The Network/La Red is a survivor-led, social justice organization that works to end partner abuse in lesbian, gay, bisexual, transgender, BDSM, polyamorous, and queer communities. Rooted in anti-oppression principles, our work aims to create a world where all people are free from oppression. We strengthen our communities through organizing, education, and the provision of support services.
The Network/La Red was formed in 1989 when a group of formerly battered lesbians came together to address domestic violence in lesbian and bisexual women’s communities in Boston. In 1991, we were incorporated under the name New England Women’s Support, Inc. d/b/a The Network for Battered Lesbians. The name was changed to The Network for Battered Lesbians and Bisexual Women in 1996, and in 2000 to The Network/La Red, with a mission of working with survivors of partner abuse in the lesbian, bisexual women’s and transgender communities.
In 2010, the wording of our mission was changed to explicitly name and acknowledge our ongoing work with gay, queer, polyamorous and BDSM communities. This change represents both a more accurate reflection of The Network/La Red’s ongoing work over the years as well as an acknowledgment of the range of identities and labels members of our communities may choose to use.
Our direct services began in 1992 with an ongoing support group. In 1993 the hotline opened, in 1998 the safe home program began sheltering folks, and in 2000 the advocacy program was added. Today, The Network/La Red is a national resource and model for domestic violence service providers, batterer intervention programs, and gay, lesbian, bisexual, queer and/or transgender organizations beginning to address partner abuse in our LGBQ/T communities.
The Network La Red understands oppression to be an imbalance of power intrinsically linked to the privileges bestowed on some at the expense of others, based on but not limited to: race, ethnicity, gender expression and identity, class, ability, sexuality, religion, citizenship status, age, language capacity and history of incarceration and court involvement.
Partner abuse exists to achieve and maintain control, and reflects and perpetuates the larger violent culture which condones and rewards interpersonal, institutional and imperialist abuse of power in order to control and/or exploit groups of people. The Network/La Red links domestic violence to all other forms of violence, oppression and abuse, because the values and tactics behind each are identical.
The Network/La Red defines anti-oppression as the beliefs, actions, and policies that aim to eliminate the imbalance of power within our society. Therefore, in order to do our work effectively, we believe that we must intentionally and consistently do the following:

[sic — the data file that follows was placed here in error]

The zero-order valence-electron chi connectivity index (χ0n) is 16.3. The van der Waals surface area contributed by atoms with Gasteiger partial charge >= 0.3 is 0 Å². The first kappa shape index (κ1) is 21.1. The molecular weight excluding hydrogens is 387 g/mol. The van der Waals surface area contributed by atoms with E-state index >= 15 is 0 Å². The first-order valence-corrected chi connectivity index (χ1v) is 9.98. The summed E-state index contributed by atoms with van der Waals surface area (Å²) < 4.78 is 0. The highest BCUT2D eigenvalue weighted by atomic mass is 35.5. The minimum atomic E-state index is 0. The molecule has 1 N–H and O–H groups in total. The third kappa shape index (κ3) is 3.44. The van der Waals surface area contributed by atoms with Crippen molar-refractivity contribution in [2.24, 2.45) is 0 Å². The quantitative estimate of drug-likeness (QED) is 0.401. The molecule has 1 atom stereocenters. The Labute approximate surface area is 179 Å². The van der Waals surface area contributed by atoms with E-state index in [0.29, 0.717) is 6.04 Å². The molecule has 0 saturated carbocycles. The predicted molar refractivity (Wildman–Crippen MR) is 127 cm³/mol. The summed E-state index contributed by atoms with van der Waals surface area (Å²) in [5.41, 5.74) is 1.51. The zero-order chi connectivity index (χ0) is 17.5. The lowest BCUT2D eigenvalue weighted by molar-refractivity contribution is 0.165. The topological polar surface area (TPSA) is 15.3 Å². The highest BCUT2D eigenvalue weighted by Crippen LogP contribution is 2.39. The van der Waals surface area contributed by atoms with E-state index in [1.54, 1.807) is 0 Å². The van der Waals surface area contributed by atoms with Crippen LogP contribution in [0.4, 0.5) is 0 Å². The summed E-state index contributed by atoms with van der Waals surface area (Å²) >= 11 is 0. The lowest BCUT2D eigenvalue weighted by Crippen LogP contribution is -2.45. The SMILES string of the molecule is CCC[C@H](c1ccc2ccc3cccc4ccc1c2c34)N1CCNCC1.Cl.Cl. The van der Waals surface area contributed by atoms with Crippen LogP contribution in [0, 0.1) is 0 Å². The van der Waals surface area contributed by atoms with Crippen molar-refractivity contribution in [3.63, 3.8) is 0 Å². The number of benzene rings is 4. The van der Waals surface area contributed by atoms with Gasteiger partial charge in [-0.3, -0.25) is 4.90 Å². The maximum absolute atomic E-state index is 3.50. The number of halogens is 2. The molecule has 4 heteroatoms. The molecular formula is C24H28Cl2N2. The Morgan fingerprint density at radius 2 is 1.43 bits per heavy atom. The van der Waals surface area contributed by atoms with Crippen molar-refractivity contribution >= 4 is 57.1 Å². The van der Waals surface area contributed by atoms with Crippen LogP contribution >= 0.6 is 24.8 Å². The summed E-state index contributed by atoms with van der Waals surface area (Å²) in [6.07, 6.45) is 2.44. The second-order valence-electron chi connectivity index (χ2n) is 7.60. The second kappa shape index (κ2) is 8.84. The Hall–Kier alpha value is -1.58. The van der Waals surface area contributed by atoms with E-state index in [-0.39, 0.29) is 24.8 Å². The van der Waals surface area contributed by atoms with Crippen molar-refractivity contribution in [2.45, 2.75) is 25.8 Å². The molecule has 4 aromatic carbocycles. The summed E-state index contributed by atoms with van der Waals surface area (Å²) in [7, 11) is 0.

- Identify, confront, and take action against all forms of oppression
- Root our work in the experience of survivors
- Develop and encourage survivor leadership
- Support the ability and right of individuals — especially survivors –to make their own decisions
- Recognize that individuals can simultaneously experience multiple forms of oppression and privilege.For example, while a white lesbian experiences oppression, she also benefits from white privilege.
- Work in solidarity with other movements striving to end oppression and violence
- Hold ourselves and one another accountable to these principles
We believe that the experience and voices of survivors should lead our organizing to end partner abuse in our communities. The concept of “survivor-led” has always been at the core our work at The Network/La Red. Some examples are as follows:
• The organization was founded by survivors of partner abuse (and a few non-battered friends), many of whom had been members of an ongoing support group for battered lesbians. Every aspect of the organization – from the organization’s by-laws to outreach materials to our analysis of domestic violence – has been developed with survivor leadership.
• We hire for life experience and actively recruit survivors to apply for board, staff, and volunteer positions. We strive to have survivors represent the majority of board, staff, and volunteers. We do not require that staff, volunteers or board leave an abusive partner in order to be part of the organization.
• We seek out feedback from survivors who work with us in support group context on a variety of questions ranging from feedback about outreach materials to setting organizational priorities. At least one of the co-facilitators of our support groups must be a survivor.
In addition to (and underlying) these concrete examples, is the belief that those who have experienced partner abuse are the experts – both on the issue in general as well as on what is best for their own lives. We believe that survivors of partner abuse should always be part of designing organizing efforts and services so that these services are relevant to the realities of survivors, are empowering, and don’t re-victimize those who participate in them.
For more information or to get support, contact us.